Challenges the Country to Give a “Million Thanks”
NEW ORLEANS (October 5, 2011) – Many agree that the most valuable gift Americans possess is their freedom. In the spirit of acknowledging that, and in recognition of Veterans Day, The National WWII Museum is asking citizens to thank the brave men and women in uniform who protected it. A new campaign entitled “Thank You For My Freedom,” that harnesses the power of social media to send thanks to veterans of all ages, is launching today.
The campaign, which culminates on Veterans Day, November 11, aims to send one million Americans to a specially created website — myveteransday.org — where they can watch a heartwarming video and offer their personal thanks and best wishes to veterans by posting a personal photo, video or written message. The final tally and a video compendium of the most moving expressions of gratitude will be revealed at the Museum’s Celebration of Heroes event taking place November 11 on the institution's six-acre campus in New Orleans.
“We hope this grassroots effort will move the nation to take action,” said National WWII Museum President and CEO Dr. Gordon H. “Nick” Mueller. “Veterans paid the price for our precious freedoms. Today, Americans can come to our website and easily thank a military veteran in their own unique way.”
The centerpiece of the campaign is a heartfelt, two-and-a-half-minute video featuring Americans of all ages conveying the simple, yet moving, message of “thank you.” Conceived by the Museum’s Director of Interactive Services Jonah Langenbeck, the campaign harnesses the power of social media. People can post videos on the Museum’s YouTube channel or Facebook videos and photos captured on their cell phones.
“One of our most important missions is to ensure that the values of the Greatest Generation are passed on to succeeding ones,” Mueller said about the Museum’s special effort to reach out to younger veterans. “This campaign of gratitude is not only for those veterans from the Greatest Generation, but for all veterans who have served our country. Returning veterans of Iraq and Afghanistan aren’t being welcomed by crowds or with celebrations. This online effort is our way to thank them collectively, as a nation.”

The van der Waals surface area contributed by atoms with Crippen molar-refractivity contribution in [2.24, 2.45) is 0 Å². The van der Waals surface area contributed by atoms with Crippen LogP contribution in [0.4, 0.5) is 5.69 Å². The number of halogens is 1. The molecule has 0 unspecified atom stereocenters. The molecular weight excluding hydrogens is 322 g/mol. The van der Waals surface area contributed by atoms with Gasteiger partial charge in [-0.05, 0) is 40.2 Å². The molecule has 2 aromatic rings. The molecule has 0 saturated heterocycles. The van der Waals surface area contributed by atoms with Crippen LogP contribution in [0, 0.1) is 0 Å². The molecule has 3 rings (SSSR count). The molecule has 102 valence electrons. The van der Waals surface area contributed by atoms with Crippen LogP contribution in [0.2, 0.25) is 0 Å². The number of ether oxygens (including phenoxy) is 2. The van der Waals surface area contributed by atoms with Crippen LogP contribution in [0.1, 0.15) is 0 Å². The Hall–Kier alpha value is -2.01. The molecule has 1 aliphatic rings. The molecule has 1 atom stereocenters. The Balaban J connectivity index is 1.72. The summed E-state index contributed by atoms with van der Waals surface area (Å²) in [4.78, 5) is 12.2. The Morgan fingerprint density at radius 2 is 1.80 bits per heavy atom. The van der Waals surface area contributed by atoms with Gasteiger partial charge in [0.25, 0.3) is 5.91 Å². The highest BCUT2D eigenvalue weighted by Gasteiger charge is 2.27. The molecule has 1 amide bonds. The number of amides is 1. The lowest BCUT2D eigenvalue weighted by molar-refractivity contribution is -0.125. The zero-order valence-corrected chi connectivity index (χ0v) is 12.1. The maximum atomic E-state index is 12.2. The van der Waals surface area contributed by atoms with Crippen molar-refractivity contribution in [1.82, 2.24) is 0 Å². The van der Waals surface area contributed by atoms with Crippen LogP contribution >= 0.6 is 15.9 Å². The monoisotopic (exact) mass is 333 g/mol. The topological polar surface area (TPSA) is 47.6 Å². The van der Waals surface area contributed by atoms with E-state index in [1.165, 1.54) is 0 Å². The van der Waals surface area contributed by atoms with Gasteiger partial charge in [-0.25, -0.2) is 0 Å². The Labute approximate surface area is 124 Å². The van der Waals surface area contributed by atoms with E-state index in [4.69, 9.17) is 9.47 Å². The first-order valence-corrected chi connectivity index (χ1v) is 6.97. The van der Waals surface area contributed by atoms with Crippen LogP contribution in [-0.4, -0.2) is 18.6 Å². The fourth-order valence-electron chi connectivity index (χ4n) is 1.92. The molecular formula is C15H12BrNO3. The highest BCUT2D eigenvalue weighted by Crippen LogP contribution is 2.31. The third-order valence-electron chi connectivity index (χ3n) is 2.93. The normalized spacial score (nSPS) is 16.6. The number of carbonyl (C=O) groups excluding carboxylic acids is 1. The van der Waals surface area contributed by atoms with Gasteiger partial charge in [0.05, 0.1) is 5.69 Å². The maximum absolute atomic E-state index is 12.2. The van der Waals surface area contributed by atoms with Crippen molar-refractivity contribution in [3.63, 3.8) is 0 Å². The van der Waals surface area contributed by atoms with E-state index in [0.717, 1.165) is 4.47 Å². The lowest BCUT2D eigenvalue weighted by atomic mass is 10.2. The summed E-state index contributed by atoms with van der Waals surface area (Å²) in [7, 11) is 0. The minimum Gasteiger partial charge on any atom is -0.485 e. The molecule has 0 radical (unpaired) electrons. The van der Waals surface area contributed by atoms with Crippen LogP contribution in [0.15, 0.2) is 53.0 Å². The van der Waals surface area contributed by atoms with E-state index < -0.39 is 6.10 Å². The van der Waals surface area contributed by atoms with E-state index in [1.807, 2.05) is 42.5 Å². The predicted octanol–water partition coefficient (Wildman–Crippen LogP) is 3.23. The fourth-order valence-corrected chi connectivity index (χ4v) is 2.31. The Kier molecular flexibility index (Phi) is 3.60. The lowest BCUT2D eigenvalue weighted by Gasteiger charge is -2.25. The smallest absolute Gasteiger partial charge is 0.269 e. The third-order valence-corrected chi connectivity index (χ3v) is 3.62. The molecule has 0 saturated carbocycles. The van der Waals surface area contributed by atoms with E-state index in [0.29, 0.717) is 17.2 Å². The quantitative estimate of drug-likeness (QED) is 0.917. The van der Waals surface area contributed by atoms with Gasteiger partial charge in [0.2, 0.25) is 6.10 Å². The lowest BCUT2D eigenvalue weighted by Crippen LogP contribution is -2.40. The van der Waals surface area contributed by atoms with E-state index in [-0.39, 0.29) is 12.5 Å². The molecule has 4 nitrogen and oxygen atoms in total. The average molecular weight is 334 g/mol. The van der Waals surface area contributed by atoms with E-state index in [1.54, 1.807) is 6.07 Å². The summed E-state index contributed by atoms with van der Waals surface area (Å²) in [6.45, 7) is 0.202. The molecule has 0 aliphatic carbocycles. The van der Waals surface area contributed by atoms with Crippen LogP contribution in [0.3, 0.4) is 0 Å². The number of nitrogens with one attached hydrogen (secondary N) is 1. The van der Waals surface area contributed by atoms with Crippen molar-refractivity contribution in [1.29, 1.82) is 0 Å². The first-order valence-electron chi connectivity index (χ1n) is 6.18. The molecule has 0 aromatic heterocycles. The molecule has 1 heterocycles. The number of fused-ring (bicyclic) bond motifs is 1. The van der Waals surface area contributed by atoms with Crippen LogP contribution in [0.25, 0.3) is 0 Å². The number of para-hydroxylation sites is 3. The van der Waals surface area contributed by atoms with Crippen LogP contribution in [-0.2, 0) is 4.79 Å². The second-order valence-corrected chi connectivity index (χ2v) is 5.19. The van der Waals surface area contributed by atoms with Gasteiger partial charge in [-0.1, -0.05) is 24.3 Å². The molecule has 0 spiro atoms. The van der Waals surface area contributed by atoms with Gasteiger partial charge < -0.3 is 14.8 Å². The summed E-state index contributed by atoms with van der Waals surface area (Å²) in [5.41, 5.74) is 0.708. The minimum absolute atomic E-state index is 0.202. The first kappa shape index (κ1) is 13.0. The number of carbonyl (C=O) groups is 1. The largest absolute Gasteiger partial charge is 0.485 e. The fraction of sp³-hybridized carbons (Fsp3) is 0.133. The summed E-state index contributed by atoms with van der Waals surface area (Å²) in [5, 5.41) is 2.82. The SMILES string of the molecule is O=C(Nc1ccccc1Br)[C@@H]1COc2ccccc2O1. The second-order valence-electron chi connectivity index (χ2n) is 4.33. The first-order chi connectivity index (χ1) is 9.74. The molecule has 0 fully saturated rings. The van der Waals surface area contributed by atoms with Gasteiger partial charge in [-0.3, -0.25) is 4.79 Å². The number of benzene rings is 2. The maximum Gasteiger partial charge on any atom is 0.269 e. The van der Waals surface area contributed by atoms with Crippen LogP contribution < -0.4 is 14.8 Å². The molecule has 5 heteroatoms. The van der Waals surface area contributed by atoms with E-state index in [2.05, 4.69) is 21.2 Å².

“We think of it as digital ticker-tape parade,” Langenbeck says. “It’s how we can express our gratitude for all these heroes in a 21st Century way.”
He encourages people to tell their family, friends and coworkers to visit myveteransday.org, post their thanks and share what others have done. The video itself can be embedded on users’ web pages with a few easy clicks. Or, if visitors prefer, they can visit the Museum’s Facebook page directly and upload videos and photos. A pre-designed “Thank You” placard can be printed out directly from the site and incorporated in personal messages. Boeing is also supporting the Museum’s Veterans Day initiative as a National Promotional Partner.
Originally commemorated as Armistice Day, a day to honor all veterans of WWII, Veterans Day was signed into law on June 1, 1954. Traditionally Veterans Day is observed with a wreath-laying ceremony at Arlington National Cemetery and community events across the nation. Veterans Day officially honors living veterans of wartime and peacetime, but is often confused with Memorial Day, which exists to honor those who died serving our country.
The National WWII Museum tells the story of the American Experience in the war that changed the world — why it was fought, how it was won, and what it means today. Dedicated in 2000 as The National D-Day Museum and designated by Congress as America’s National WWII Museum, it celebrates the American Spirit, the teamwork, optimism, courage and sacrifice of the men and women who fought on the battlefront and the Home Front. For more information, call 877-813-3329 or 504-527-6012 or visit www.nationalww2museum.org. Follow us on Twitter at WWIItoday or visit our Facebook fan page.